I know what’s up when Hoyt heads out to the barn at night, slop bucket in hand, to check on Sally the brood sow and her seven piglets. He knows I’m in my room getting ready for bed. He hopes he’ll catch a glimpse of me through the flimsy curtains, undressing, walking around half naked hanging up my clothes and slipping into my nightgown. “Mercy, mercy, Jesus,” he’ll say, looking toward the light. “Why must you tempt my sorry soul?” but then he’ll remind himself he’s my stepfather now and has a duty to keep me on a righteous path. He needs to know what a teenager is doing in that room with the doors closed, now doesn’t he?
He’ll set that bucket down—the pigs can wait. He’ll sneak over to the juniper tree and hide just beyond the rectangle of light shining out from my window, being careful not to step in the gravel surrounding the propane tank. His approach won’t be blocked anymore by the tangle of brambles that had guarded the house; he whacked them down last week saying they’d become a fire hazard. Upstanding man that he is, he’ll fight his perverted urges as he moves closer—”Stop me, Lord . . . Save me, Lord . . . Get thee hence, Satan”—but his feet won’t listen. With his eyes fixed on my window, he’ll creep through the darkness matching his movements to the croaking of the crickets, one slinking step at a time until his outstretched hand touches the clapboard wall separating him from his sin; he could still turn away.
But the light will beckon. And he’ll hear gospel music playing on the radio . . . Just as I am, Lord, just as I am. Could she have taken the Lord into her heart? “Oh, Jesus.” He’ll take that last step, tucking himself up tight to the house, his head inches from the open window. He’ll smell the lavender sachets hung from the curtain rod to ward off the hog stench and then, if the Lord doesn’t intervene, Hoyt will lean a bit to the left, letting his one good eye peek in as the curtains lift and fall in the night breeze.
Tonight, I’m going to give him something to look at. I have a kitchen chair pushed over to the window with my latest canvas—a painting of a Dal sky, cerulean blue with white clouds—propped up on the seat. A golden window frame floats mid-air, and in that window frame I’ve painted a giant eye—brown, like Hoyt’s—but with a rectangular goat’s pupil—like Satan’s. And up in the corner, on the puffiest cloud, sits Jesus . . . melting. Is this what you wanted to see, Hoyt? Look what you’ve done to Jesus!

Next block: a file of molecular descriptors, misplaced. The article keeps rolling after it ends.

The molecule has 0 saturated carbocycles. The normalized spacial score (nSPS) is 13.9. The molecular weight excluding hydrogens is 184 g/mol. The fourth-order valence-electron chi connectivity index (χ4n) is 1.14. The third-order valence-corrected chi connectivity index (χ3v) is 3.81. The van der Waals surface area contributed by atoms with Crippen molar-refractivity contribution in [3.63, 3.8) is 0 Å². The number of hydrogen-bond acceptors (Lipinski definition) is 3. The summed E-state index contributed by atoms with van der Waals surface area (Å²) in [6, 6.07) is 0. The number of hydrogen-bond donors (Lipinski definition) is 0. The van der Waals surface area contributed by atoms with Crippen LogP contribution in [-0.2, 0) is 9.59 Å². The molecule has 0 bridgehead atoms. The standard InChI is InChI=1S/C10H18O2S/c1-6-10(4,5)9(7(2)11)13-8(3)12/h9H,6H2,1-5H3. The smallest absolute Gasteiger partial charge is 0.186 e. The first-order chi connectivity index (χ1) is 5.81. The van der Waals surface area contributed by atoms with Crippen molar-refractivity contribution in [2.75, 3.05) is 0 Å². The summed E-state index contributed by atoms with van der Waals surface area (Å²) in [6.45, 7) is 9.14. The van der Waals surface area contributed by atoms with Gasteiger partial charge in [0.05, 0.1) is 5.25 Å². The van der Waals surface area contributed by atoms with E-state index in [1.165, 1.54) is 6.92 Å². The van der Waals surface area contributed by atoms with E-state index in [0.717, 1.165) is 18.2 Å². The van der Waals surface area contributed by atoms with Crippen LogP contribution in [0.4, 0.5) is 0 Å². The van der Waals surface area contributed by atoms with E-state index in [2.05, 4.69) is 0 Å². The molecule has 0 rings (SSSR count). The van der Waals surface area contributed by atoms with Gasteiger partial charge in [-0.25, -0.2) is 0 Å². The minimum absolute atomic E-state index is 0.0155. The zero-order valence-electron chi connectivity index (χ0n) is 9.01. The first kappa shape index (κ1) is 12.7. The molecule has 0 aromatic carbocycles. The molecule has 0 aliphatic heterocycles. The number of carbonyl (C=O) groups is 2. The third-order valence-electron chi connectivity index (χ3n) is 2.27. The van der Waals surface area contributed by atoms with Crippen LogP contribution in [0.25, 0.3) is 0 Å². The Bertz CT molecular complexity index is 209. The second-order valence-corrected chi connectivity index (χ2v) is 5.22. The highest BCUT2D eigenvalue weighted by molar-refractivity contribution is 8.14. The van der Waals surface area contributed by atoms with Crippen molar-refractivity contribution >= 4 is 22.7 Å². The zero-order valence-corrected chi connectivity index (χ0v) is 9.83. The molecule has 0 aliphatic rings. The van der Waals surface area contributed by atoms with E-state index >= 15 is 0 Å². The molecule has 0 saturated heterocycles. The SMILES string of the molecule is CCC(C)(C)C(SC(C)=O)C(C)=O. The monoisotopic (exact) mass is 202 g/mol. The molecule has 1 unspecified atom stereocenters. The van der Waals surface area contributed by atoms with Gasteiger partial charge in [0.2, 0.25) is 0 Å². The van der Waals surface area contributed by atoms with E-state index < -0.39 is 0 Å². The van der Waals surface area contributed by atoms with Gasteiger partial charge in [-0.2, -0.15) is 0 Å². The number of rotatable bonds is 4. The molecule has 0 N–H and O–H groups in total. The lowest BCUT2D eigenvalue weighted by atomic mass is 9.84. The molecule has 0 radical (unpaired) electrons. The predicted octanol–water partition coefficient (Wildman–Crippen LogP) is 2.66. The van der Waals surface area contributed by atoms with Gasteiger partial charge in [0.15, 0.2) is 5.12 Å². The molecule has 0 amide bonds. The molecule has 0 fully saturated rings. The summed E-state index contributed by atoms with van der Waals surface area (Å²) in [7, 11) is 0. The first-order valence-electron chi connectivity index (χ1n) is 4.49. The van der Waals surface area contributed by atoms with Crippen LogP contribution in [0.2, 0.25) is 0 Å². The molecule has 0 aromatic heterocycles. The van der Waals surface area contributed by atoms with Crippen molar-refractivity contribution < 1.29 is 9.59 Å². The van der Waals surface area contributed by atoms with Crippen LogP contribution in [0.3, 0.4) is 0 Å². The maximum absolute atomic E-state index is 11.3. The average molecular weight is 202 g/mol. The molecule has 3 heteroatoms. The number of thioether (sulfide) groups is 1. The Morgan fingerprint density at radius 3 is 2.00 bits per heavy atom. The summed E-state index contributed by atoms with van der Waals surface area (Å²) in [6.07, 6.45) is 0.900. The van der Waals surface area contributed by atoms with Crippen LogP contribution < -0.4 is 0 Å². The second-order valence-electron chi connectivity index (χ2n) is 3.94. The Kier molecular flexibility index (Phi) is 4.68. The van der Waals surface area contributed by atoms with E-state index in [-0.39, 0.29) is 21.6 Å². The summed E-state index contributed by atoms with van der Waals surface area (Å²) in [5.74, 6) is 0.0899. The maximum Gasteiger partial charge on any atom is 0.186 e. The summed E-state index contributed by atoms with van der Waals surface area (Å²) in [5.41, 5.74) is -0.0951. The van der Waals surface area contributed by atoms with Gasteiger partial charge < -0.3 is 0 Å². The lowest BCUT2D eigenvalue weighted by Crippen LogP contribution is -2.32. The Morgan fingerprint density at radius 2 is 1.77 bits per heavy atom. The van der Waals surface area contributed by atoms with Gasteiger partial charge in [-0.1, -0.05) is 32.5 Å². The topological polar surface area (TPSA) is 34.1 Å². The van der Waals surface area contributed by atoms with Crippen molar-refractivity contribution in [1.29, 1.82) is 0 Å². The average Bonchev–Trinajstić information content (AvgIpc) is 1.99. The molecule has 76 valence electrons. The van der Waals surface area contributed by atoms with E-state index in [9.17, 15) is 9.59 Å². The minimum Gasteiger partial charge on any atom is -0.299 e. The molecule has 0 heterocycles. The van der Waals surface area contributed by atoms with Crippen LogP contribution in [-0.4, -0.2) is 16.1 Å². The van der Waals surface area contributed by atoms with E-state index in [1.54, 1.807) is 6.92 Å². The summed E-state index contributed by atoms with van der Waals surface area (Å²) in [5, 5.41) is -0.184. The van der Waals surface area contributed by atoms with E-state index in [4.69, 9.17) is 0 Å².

What he won’t see is the bottle of corn oil and jar of pink glitter I’ve dumped in the stubble below my window. He’ll walk away unaware that a fairy princess trail is following his every move. In the morning, Mother will see the pink sparkles all over the kitchen floor and say, “Girls, what have I told you about using glitter? Look at this . . . it’s even on my new doormat!” But then she’ll crouch down to inspect the damage and see the oily bootprints. She’ll follow them back to the bedroom where Hoyt’s black and tan cowboy boots, their swirling stitches embellished with pink glitter, will be perched against the doorframe. “What did you do to Hoyt’s boots?” she’ll say, glaring at me.
And I’ll say, “Come with me, Mother. Let’s take a tour of our lovely yard.” We’ll hear Sally and her piglets squealing, thinking here comes breakfast, but we’ll ignore them and follow the glittering trail straight back to my bedroom window. “See for yourself,” I’ll say and maybe this time she’ll believe me.